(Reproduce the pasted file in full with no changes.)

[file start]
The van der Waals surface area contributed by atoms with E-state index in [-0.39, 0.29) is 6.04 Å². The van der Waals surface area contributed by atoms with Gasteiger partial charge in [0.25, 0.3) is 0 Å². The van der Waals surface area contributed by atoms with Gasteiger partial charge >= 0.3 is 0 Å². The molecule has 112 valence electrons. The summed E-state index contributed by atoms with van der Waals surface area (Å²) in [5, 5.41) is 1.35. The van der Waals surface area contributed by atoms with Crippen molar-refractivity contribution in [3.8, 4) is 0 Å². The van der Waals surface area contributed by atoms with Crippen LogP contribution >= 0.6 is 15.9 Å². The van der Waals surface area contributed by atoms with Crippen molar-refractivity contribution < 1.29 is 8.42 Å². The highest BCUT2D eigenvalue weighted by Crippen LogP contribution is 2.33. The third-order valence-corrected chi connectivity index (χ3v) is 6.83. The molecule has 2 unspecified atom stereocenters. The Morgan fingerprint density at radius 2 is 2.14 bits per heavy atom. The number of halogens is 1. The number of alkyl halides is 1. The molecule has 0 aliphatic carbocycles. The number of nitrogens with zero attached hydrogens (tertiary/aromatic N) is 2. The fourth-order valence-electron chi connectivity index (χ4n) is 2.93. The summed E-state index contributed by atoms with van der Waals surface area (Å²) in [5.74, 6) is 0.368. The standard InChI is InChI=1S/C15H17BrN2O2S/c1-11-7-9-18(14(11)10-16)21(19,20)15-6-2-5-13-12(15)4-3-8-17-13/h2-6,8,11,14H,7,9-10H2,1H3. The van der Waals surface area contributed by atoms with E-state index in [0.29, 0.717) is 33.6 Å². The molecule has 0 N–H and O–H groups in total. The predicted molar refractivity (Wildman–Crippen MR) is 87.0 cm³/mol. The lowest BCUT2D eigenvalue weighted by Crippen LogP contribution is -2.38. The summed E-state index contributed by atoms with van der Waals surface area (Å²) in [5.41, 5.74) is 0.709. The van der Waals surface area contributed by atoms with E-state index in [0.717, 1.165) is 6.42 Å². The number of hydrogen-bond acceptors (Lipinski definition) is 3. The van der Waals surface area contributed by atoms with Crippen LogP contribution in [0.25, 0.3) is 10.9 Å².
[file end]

The van der Waals surface area contributed by atoms with E-state index in [-0.39, 0.29) is 6.04 Å². The van der Waals surface area contributed by atoms with Gasteiger partial charge in [0.25, 0.3) is 0 Å². The van der Waals surface area contributed by atoms with Gasteiger partial charge >= 0.3 is 0 Å². The molecule has 112 valence electrons. The summed E-state index contributed by atoms with van der Waals surface area (Å²) in [5, 5.41) is 1.35. The van der Waals surface area contributed by atoms with Crippen molar-refractivity contribution in [3.8, 4) is 0 Å². The van der Waals surface area contributed by atoms with Crippen LogP contribution >= 0.6 is 15.9 Å². The van der Waals surface area contributed by atoms with Crippen molar-refractivity contribution < 1.29 is 8.42 Å². The highest BCUT2D eigenvalue weighted by Crippen LogP contribution is 2.33. The third-order valence-corrected chi connectivity index (χ3v) is 6.83. The molecule has 2 unspecified atom stereocenters. The Morgan fingerprint density at radius 2 is 2.14 bits per heavy atom. The number of halogens is 1. The number of alkyl halides is 1. The molecule has 0 aliphatic carbocycles. The number of nitrogens with zero attached hydrogens (tertiary/aromatic N) is 2. The fourth-order valence-electron chi connectivity index (χ4n) is 2.93. The summed E-state index contributed by atoms with van der Waals surface area (Å²) in [5.74, 6) is 0.368. The standard InChI is InChI=1S/C15H17BrN2O2S/c1-11-7-9-18(14(11)10-16)21(19,20)15-6-2-5-13-12(15)4-3-8-17-13/h2-6,8,11,14H,7,9-10H2,1H3. The van der Waals surface area contributed by atoms with E-state index in [0.29, 0.717) is 33.6 Å². The molecule has 0 N–H and O–H groups in total. The predicted molar refractivity (Wildman–Crippen MR) is 87.0 cm³/mol. The lowest BCUT2D eigenvalue weighted by Crippen LogP contribution is -2.38. The summed E-state index contributed by atoms with van der Waals surface area (Å²) in [5.41, 5.74) is 0.709. The van der Waals surface area contributed by atoms with E-state index in [0.717, 1.165) is 6.42 Å². The number of hydrogen-bond acceptors (Lipinski definition) is 3. The van der Waals surface area contributed by atoms with Crippen LogP contribution in [0.25, 0.3) is 10.9 Å².